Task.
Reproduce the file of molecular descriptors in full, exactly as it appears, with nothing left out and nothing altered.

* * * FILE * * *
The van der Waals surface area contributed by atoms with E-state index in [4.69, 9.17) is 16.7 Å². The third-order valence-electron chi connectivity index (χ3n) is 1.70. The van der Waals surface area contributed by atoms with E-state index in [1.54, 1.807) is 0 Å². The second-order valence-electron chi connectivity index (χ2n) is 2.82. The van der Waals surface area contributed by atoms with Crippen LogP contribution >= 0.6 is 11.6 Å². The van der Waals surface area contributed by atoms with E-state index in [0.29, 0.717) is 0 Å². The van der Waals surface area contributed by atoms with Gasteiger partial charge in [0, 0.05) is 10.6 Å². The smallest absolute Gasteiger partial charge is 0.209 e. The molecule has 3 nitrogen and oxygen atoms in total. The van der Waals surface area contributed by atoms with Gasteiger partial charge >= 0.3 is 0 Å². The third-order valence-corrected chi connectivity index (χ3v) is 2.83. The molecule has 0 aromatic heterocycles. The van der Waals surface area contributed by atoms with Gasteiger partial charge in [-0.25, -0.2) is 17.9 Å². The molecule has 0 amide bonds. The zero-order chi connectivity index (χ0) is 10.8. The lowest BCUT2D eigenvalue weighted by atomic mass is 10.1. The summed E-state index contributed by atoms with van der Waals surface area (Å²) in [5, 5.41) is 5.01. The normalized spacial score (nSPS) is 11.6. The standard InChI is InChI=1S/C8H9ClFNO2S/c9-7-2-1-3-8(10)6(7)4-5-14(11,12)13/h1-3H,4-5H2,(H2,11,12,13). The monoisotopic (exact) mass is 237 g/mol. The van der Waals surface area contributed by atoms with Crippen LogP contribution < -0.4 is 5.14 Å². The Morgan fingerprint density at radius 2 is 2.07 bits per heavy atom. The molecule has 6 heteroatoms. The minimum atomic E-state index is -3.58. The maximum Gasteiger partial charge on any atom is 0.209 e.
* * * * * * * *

The van der Waals surface area contributed by atoms with E-state index in [4.69, 9.17) is 16.7 Å². The third-order valence-electron chi connectivity index (χ3n) is 1.70. The van der Waals surface area contributed by atoms with E-state index in [1.54, 1.807) is 0 Å². The second-order valence-electron chi connectivity index (χ2n) is 2.82. The van der Waals surface area contributed by atoms with Crippen LogP contribution >= 0.6 is 11.6 Å². The van der Waals surface area contributed by atoms with E-state index in [0.29, 0.717) is 0 Å². The van der Waals surface area contributed by atoms with Gasteiger partial charge in [0, 0.05) is 10.6 Å². The smallest absolute Gasteiger partial charge is 0.209 e. The molecule has 3 nitrogen and oxygen atoms in total. The van der Waals surface area contributed by atoms with Gasteiger partial charge >= 0.3 is 0 Å². The third-order valence-corrected chi connectivity index (χ3v) is 2.83. The molecule has 0 aromatic heterocycles. The van der Waals surface area contributed by atoms with Gasteiger partial charge in [-0.25, -0.2) is 17.9 Å². The molecule has 0 amide bonds. The zero-order chi connectivity index (χ0) is 10.8. The lowest BCUT2D eigenvalue weighted by atomic mass is 10.1. The summed E-state index contributed by atoms with van der Waals surface area (Å²) in [5, 5.41) is 5.01. The normalized spacial score (nSPS) is 11.6. The standard InChI is InChI=1S/C8H9ClFNO2S/c9-7-2-1-3-8(10)6(7)4-5-14(11,12)13/h1-3H,4-5H2,(H2,11,12,13). The monoisotopic (exact) mass is 237 g/mol. The van der Waals surface area contributed by atoms with Crippen LogP contribution < -0.4 is 5.14 Å². The Morgan fingerprint density at radius 2 is 2.07 bits per heavy atom. The molecule has 6 heteroatoms. The minimum atomic E-state index is -3.58. The maximum Gasteiger partial charge on any atom is 0.209 e.